Sergey Maskalik

Sergey Maskalik's blog

Focusing on improving tiny bit every day

Restsharp is a nice little library that abstracts calling webservices in .NET. It also provides ability to add authenticators to web requests which add required oauth signatures and tokens. At first I didn’t see the 2 Legged Oauth authenticator, but after almost going through the pain of making my own I’ve discovered that it does support 2 legged oauth. Here is how to create an authenticated 2 legged Oauth request.

    var client = new RestClient(FactualApiUrl);
    client.Authenticator = OAuth1Authenticator.ForProtectedResource(oAuthKey, oAuthSecret, string.Empty, string.Empty);

Hopefully it will save you some time next time.

P.S. The latest .NET 4 version 103.1 in NuGet for some reason is missing the authenticators, so you can get a previous version or get latest from GitHub and compile and you shold have no problems.

What can Service Broker do for you.

You might not have heard of the Service Broker before, I know I haven’t up until a month ago and after learning what it can do, I think all .NET developers should at least be familiar with it. It comes free with SQL Server and no additional installation is required. Some of the highlights for me are asynchronous triggers, reliability, offloading of long running batch jobs or activating external applications that might call for example Web Services. And some other great but rarely used features like Sql Server notifying the application layer when the data has changed which can be combined with a caching layer to make a very efficient and fast application. In fact list goes on.

Asynchronous triggers

First of all triggers in the SQL database are synchronous and they do an implicit lock on the database tables when an operation on the table is happening. I’m not a big fan of triggers myself, but there are time when you have no choice but use them. For example if you have no control when table gets update from application layer and you need to have some sort of processing when record is modified, deleted or added. So Service Broker solves this problem by creating a message queue for items that need to be processed instead of processing them right away. That in result creates asynchronous triggers because messages are sent to be processed when resources are available.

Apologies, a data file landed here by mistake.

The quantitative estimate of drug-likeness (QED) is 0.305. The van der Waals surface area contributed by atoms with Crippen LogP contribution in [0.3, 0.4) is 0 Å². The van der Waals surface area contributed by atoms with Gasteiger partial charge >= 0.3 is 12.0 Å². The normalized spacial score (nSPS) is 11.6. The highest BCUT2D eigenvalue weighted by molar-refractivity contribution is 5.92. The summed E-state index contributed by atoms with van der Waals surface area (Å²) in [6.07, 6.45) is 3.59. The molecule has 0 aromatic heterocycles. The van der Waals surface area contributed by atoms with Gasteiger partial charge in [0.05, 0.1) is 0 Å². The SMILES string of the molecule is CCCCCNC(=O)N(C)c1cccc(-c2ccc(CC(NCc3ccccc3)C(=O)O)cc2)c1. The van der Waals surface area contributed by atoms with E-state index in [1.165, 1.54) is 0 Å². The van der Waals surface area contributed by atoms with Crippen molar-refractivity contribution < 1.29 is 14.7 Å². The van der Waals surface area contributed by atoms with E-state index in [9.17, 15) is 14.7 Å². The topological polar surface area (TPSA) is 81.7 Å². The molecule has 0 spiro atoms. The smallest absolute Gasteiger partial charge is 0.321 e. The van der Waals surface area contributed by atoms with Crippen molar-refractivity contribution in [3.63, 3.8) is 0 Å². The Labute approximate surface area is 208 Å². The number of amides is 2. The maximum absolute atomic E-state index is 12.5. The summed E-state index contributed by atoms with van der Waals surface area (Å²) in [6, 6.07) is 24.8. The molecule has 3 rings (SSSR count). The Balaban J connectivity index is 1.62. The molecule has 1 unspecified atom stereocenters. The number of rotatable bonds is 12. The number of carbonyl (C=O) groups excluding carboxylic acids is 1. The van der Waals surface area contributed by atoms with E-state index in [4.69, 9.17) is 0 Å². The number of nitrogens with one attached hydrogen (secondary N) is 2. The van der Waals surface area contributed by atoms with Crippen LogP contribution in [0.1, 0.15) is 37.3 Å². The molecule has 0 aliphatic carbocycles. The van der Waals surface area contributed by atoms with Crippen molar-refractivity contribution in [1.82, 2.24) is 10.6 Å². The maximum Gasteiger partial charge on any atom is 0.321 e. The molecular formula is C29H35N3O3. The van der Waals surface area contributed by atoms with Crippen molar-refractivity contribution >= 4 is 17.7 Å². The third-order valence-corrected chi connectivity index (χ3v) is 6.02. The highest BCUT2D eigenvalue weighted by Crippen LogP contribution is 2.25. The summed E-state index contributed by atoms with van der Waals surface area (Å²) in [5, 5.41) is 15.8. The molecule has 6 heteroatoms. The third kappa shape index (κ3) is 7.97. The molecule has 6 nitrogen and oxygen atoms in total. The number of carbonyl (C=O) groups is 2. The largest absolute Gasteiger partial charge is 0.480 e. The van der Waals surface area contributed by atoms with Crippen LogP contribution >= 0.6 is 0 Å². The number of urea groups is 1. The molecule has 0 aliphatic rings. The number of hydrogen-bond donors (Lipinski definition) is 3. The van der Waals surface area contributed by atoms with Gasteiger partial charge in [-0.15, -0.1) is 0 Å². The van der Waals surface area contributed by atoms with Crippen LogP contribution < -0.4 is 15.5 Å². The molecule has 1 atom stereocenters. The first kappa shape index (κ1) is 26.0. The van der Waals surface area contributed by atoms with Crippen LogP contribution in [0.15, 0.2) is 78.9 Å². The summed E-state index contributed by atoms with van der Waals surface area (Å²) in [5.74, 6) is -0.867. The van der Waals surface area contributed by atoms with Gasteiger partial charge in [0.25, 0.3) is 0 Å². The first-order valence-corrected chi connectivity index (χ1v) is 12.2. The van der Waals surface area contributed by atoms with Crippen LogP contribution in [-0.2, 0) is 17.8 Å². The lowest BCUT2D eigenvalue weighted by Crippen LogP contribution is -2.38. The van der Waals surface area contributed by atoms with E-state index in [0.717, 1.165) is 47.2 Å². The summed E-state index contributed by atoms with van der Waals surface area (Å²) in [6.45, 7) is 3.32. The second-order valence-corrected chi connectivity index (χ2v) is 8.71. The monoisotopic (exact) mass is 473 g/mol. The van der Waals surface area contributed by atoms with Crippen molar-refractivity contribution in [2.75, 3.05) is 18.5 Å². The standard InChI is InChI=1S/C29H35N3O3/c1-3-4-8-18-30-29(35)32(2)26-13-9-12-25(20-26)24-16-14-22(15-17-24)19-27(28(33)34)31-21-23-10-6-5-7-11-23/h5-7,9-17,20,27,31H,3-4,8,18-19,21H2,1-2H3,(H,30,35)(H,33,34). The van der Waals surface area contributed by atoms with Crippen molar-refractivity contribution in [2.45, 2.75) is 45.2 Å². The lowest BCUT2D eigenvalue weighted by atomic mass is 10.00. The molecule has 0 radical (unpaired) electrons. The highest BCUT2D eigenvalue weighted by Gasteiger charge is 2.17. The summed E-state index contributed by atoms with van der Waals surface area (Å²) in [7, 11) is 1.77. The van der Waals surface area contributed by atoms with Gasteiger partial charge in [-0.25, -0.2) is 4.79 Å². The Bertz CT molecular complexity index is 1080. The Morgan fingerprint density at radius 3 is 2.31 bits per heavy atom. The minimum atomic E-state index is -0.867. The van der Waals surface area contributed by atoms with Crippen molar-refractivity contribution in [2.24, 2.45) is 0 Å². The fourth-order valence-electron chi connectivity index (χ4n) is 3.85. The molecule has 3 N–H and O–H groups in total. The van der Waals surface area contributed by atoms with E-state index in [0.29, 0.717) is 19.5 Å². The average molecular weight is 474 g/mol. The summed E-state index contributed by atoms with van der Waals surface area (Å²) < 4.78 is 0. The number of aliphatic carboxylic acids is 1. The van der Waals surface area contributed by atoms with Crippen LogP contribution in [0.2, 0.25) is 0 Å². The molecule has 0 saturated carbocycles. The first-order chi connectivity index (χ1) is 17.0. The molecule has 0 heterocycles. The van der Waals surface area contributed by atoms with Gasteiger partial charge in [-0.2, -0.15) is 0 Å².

Reliable messaging

Another great benefit of Service Broker is that it provides a reliable mechanism of a messaging queue. Message only gets de-queued when a processing application processes a message and commits a transaction and message can be taken off the queue. If your SQL Server shuts down all your messages stay in the queue as it works just like any other sql table. If processing fails, the message never leaves the queue and will get retried shortly.

External activation

External activation might sound alien right now, but it’s not hard to understand. Basically when message arrives at the service broker queue you will need to provide an activation (or what is going to process that message). There are two types of activation internal or external. Internal activation is a stored procedure or a stored procedure calling a SQLCLR, it’s basically everything that happens inside of SQL server instance. External activation is when SQL notifies an external process (completely outside of sql) that some change is waiting to be processed. What external activation allows is to offload tasks that don’t belong inside of SQL server like calling Web Services or some kind of long running batch processes that communicate with other systems. In addition external activation does not require deployment of .NET assemblies inside of SQL Server and does not require SQLCLR.